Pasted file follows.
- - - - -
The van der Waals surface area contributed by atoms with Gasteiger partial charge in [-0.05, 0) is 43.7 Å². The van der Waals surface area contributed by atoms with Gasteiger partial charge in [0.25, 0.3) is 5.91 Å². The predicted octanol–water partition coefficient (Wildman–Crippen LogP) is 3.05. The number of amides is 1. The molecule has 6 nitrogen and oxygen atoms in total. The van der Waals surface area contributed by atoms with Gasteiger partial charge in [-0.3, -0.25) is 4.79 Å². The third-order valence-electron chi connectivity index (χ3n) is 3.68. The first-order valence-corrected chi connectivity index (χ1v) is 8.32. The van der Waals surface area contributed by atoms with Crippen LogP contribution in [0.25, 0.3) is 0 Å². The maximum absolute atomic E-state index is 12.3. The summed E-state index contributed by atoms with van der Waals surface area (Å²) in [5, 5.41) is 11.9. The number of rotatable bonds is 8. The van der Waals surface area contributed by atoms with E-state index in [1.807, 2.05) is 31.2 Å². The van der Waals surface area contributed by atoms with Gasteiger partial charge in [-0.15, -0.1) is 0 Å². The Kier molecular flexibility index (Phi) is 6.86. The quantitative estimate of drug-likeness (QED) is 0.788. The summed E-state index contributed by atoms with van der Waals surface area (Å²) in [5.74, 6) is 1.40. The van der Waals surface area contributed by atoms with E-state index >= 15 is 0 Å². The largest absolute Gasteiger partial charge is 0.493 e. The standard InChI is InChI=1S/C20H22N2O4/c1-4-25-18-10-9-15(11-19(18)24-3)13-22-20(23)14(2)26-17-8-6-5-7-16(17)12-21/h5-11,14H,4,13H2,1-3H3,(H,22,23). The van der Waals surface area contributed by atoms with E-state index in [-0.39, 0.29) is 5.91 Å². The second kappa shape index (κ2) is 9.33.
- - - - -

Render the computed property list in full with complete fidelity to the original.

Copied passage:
The van der Waals surface area contributed by atoms with Gasteiger partial charge in [-0.05, 0) is 43.7 Å². The van der Waals surface area contributed by atoms with Gasteiger partial charge in [0.25, 0.3) is 5.91 Å². The predicted octanol–water partition coefficient (Wildman–Crippen LogP) is 3.05. The number of amides is 1. The molecule has 6 nitrogen and oxygen atoms in total. The van der Waals surface area contributed by atoms with Gasteiger partial charge in [-0.3, -0.25) is 4.79 Å². The third-order valence-electron chi connectivity index (χ3n) is 3.68. The first-order valence-corrected chi connectivity index (χ1v) is 8.32. The van der Waals surface area contributed by atoms with Crippen LogP contribution in [0.25, 0.3) is 0 Å². The maximum absolute atomic E-state index is 12.3. The summed E-state index contributed by atoms with van der Waals surface area (Å²) in [5, 5.41) is 11.9. The number of rotatable bonds is 8. The van der Waals surface area contributed by atoms with E-state index in [1.807, 2.05) is 31.2 Å². The van der Waals surface area contributed by atoms with Gasteiger partial charge in [-0.15, -0.1) is 0 Å². The Kier molecular flexibility index (Phi) is 6.86. The quantitative estimate of drug-likeness (QED) is 0.788. The summed E-state index contributed by atoms with van der Waals surface area (Å²) in [5.74, 6) is 1.40. The van der Waals surface area contributed by atoms with E-state index >= 15 is 0 Å². The largest absolute Gasteiger partial charge is 0.493 e. The standard InChI is InChI=1S/C20H22N2O4/c1-4-25-18-10-9-15(11-19(18)24-3)13-22-20(23)14(2)26-17-8-6-5-7-16(17)12-21/h5-11,14H,4,13H2,1-3H3,(H,22,23). The van der Waals surface area contributed by atoms with E-state index in [-0.39, 0.29) is 5.91 Å². The second kappa shape index (κ2) is 9.33.